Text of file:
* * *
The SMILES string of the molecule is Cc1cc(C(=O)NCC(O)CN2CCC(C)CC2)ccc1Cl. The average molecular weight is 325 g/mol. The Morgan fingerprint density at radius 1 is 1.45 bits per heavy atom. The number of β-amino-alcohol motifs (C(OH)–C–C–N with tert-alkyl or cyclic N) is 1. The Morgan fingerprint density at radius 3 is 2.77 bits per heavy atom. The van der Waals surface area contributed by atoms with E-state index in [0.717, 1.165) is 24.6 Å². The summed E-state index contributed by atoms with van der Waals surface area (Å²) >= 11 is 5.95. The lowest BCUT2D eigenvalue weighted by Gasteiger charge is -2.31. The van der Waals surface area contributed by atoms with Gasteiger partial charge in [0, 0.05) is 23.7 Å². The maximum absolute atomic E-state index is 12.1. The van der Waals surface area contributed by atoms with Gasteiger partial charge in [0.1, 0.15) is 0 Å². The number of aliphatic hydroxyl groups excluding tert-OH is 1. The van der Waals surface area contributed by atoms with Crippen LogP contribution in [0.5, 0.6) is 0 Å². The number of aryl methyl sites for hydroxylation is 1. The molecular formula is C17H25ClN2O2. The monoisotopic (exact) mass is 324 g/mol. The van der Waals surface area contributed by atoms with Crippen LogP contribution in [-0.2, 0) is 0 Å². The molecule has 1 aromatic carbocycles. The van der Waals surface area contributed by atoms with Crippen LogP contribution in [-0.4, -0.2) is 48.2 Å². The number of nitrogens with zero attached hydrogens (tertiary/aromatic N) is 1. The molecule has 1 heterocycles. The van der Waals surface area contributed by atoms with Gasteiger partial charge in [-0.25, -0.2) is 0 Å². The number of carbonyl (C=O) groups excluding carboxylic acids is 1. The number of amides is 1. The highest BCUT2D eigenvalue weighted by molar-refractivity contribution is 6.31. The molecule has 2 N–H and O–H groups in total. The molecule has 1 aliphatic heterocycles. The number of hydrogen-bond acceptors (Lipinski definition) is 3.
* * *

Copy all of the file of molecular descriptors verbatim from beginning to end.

The SMILES string of the molecule is Cc1cc(C(=O)NCC(O)CN2CCC(C)CC2)ccc1Cl. The average molecular weight is 325 g/mol. The Morgan fingerprint density at radius 1 is 1.45 bits per heavy atom. The number of β-amino-alcohol motifs (C(OH)–C–C–N with tert-alkyl or cyclic N) is 1. The Morgan fingerprint density at radius 3 is 2.77 bits per heavy atom. The van der Waals surface area contributed by atoms with E-state index in [0.717, 1.165) is 24.6 Å². The summed E-state index contributed by atoms with van der Waals surface area (Å²) >= 11 is 5.95. The lowest BCUT2D eigenvalue weighted by Gasteiger charge is -2.31. The van der Waals surface area contributed by atoms with Gasteiger partial charge in [0, 0.05) is 23.7 Å². The maximum absolute atomic E-state index is 12.1. The van der Waals surface area contributed by atoms with Gasteiger partial charge in [0.1, 0.15) is 0 Å². The number of aliphatic hydroxyl groups excluding tert-OH is 1. The van der Waals surface area contributed by atoms with Crippen LogP contribution in [0.5, 0.6) is 0 Å². The number of aryl methyl sites for hydroxylation is 1. The molecular formula is C17H25ClN2O2. The monoisotopic (exact) mass is 324 g/mol. The van der Waals surface area contributed by atoms with Crippen LogP contribution in [-0.2, 0) is 0 Å². The molecule has 1 aromatic carbocycles. The van der Waals surface area contributed by atoms with Crippen LogP contribution in [-0.4, -0.2) is 48.2 Å². The number of nitrogens with zero attached hydrogens (tertiary/aromatic N) is 1. The molecule has 1 heterocycles. The van der Waals surface area contributed by atoms with Gasteiger partial charge in [-0.25, -0.2) is 0 Å². The number of carbonyl (C=O) groups excluding carboxylic acids is 1. The number of amides is 1. The highest BCUT2D eigenvalue weighted by molar-refractivity contribution is 6.31. The molecule has 2 N–H and O–H groups in total. The molecule has 1 aliphatic heterocycles. The number of hydrogen-bond acceptors (Lipinski definition) is 3.